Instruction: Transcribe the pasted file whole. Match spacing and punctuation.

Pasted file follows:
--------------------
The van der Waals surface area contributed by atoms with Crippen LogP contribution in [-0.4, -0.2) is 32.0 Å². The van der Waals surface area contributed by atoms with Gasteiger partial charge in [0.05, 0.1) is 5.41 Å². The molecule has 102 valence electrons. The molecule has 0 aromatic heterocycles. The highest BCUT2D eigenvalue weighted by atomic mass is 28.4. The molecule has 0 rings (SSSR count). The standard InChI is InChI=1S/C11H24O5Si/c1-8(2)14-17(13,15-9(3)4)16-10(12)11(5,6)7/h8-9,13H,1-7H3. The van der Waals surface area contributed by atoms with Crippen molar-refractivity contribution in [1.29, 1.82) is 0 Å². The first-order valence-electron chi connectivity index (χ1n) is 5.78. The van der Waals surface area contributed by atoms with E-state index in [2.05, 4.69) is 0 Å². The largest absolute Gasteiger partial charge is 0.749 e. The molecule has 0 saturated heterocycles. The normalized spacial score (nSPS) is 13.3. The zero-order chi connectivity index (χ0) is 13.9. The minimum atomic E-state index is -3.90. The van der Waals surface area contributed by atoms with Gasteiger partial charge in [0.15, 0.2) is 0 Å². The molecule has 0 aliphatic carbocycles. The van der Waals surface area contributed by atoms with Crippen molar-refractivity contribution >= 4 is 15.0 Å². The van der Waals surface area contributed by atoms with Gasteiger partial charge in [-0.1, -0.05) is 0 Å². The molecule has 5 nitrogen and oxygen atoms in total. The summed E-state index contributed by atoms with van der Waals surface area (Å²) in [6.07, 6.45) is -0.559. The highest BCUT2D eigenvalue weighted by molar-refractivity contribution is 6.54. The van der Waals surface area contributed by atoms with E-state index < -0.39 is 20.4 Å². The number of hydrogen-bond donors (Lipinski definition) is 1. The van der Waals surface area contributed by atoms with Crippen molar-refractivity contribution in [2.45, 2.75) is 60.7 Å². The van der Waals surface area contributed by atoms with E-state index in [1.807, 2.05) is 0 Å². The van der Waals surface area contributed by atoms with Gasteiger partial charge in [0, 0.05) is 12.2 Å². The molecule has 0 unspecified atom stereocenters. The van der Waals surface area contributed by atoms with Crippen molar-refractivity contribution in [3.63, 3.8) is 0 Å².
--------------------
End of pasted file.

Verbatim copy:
The van der Waals surface area contributed by atoms with Crippen LogP contribution in [-0.4, -0.2) is 32.0 Å². The van der Waals surface area contributed by atoms with Gasteiger partial charge in [0.05, 0.1) is 5.41 Å². The molecule has 102 valence electrons. The molecule has 0 aromatic heterocycles. The highest BCUT2D eigenvalue weighted by atomic mass is 28.4. The molecule has 0 rings (SSSR count). The standard InChI is InChI=1S/C11H24O5Si/c1-8(2)14-17(13,15-9(3)4)16-10(12)11(5,6)7/h8-9,13H,1-7H3. The van der Waals surface area contributed by atoms with Crippen molar-refractivity contribution in [1.29, 1.82) is 0 Å². The first-order valence-electron chi connectivity index (χ1n) is 5.78. The van der Waals surface area contributed by atoms with E-state index in [2.05, 4.69) is 0 Å². The largest absolute Gasteiger partial charge is 0.749 e. The molecule has 0 saturated heterocycles. The normalized spacial score (nSPS) is 13.3. The zero-order chi connectivity index (χ0) is 13.9. The minimum atomic E-state index is -3.90. The van der Waals surface area contributed by atoms with Gasteiger partial charge in [0.15, 0.2) is 0 Å². The molecule has 0 aliphatic carbocycles. The van der Waals surface area contributed by atoms with Crippen molar-refractivity contribution >= 4 is 15.0 Å². The van der Waals surface area contributed by atoms with Gasteiger partial charge in [-0.1, -0.05) is 0 Å². The molecule has 5 nitrogen and oxygen atoms in total. The summed E-state index contributed by atoms with van der Waals surface area (Å²) in [6.07, 6.45) is -0.559. The highest BCUT2D eigenvalue weighted by molar-refractivity contribution is 6.54. The van der Waals surface area contributed by atoms with E-state index < -0.39 is 20.4 Å². The number of hydrogen-bond donors (Lipinski definition) is 1. The van der Waals surface area contributed by atoms with Crippen molar-refractivity contribution in [2.45, 2.75) is 60.7 Å². The van der Waals surface area contributed by atoms with E-state index in [1.807, 2.05) is 0 Å². The van der Waals surface area contributed by atoms with Gasteiger partial charge in [0, 0.05) is 12.2 Å². The molecule has 0 unspecified atom stereocenters. The van der Waals surface area contributed by atoms with Crippen molar-refractivity contribution in [3.63, 3.8) is 0 Å².